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Allahabad High Court quashes FIR under sections of IPC, Dowry Prohibition Act

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The Allahabad High Court recently quashed an FIR under Sections 323, 354, 498A, 504 IPC and Section 3/4 of Dowry Prohibition Act, 1961, in terms of the settlement agreement between parties before the Mediation and Conciliation Centre of the HC.

A single-judge bench of Justice Rajeev Singh allowed the application  filed by Ishwar Singhal @ Tinu & Others.

The application has been filed with request that the matter may be referred to the Mediation and Conciliation Centre of the High Court in relation to FIR  under Sections 323, 354, 498A, 504 IPC and Section 3/4 of Dowry Prohibition Act, 1961, Police Station Mandion, District Lucknow and also quashed the entire proceeding in relation to FIR.

The AGA raised a preliminary objection that in the present case, FIR and its consequential proceedings are challenged as the investigation is still pending, therefore, application is not maintainable in terms of law laid down by the full bench of the High Court in the case of Ram Lal Yadav and Others vs. The State of UP and Others reported in 1989 Cr. LJ 1013, decided on 01.02.1989 and answered that after lodging the FIR, no interference is permissible by the High Court in exercise of its inherent powers, hence, no relief can be granted despite the issue is already resolved in the Mediation Centre.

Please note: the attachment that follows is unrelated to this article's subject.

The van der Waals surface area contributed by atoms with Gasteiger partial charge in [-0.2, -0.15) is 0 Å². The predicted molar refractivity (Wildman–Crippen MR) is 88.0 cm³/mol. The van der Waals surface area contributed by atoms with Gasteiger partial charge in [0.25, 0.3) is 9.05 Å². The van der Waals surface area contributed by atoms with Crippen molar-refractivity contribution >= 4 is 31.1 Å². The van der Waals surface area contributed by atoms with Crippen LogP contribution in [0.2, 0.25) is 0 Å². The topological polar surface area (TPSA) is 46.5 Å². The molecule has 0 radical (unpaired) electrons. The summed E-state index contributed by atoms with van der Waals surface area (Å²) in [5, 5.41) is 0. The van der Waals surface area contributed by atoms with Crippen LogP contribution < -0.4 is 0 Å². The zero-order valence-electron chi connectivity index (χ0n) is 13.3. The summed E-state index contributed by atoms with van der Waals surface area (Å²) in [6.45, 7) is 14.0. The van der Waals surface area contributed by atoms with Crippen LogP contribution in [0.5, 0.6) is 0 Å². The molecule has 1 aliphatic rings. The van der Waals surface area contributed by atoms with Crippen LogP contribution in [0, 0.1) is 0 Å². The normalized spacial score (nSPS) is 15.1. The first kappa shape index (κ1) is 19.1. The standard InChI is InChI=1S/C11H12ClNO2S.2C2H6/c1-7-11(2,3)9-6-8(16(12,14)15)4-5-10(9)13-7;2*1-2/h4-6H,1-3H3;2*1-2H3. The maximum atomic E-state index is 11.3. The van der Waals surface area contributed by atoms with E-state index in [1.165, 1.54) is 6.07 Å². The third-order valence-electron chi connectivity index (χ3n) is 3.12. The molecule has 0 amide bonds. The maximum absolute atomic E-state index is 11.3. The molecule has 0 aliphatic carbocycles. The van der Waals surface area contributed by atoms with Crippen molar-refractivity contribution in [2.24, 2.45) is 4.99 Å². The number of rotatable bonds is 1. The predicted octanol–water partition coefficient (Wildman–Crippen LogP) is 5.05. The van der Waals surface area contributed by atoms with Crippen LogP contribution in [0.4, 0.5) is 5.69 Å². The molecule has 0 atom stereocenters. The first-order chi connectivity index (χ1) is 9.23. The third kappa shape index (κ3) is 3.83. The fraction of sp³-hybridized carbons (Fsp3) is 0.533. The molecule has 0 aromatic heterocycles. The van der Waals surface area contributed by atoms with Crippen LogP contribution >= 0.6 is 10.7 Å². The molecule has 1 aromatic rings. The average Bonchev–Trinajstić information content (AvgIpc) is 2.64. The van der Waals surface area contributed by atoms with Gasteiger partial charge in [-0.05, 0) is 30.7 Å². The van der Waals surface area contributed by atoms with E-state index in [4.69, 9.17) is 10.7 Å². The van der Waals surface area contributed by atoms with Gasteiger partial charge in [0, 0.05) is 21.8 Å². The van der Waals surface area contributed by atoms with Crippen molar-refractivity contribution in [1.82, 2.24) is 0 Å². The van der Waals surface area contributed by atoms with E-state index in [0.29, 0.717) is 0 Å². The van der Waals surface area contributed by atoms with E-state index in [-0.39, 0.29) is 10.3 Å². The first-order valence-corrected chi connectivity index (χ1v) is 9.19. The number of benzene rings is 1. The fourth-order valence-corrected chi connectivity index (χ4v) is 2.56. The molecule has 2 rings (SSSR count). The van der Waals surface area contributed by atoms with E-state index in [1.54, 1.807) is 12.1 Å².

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Durgesh Kumar Singh, counsel for the applicants, submitted that the marriage of applicant 1 (the husband)  was solemnized with the opposite party 4 (wife of applicant 1) on July 1, 2009 and they were enjoying their matrimonial life and out of their wedlock, two children were born. But due to some trivial issues, FIR in question was lodged on June 14, 2019 by the opposite party 4. In the present case, investigation was started and mediation was also initiated before the court below, but the applicant 1 was not satisfied with the mediation proceeding initiated before the court below, hence, present application  was filed.

The counsel for the applicants has submitted that mediation was successfully concluded and opposite party 4 joined her matrimonial home with her husband and children on March 7, 2021 and the settlement agreement was signed at the Mediation and Conciliation Centre of the High Court by applicant 1 (husband) and opposite party 4 (wife) along with their respective counsels and they also agreed to withdraw the proceedings of the case.

The counsel for the applicants has relied on the decisions of  Supreme Court in the Case of Narinder Singh and Others vs. State of Punjab and Another reported in (2014) 6 SCC 466, Jitendra Raghuvanshi And Others vs. Babita Raghuwanshi and another reported in (2013) 4 SCC 58, Parbatbhai Aahir and Others vs. State of Gujrat and Another reported in (2017) 9 SCC 641 , B.S. Joshi And Others vs. State of Haryana And Another reported in (2003) 4 SCC 675.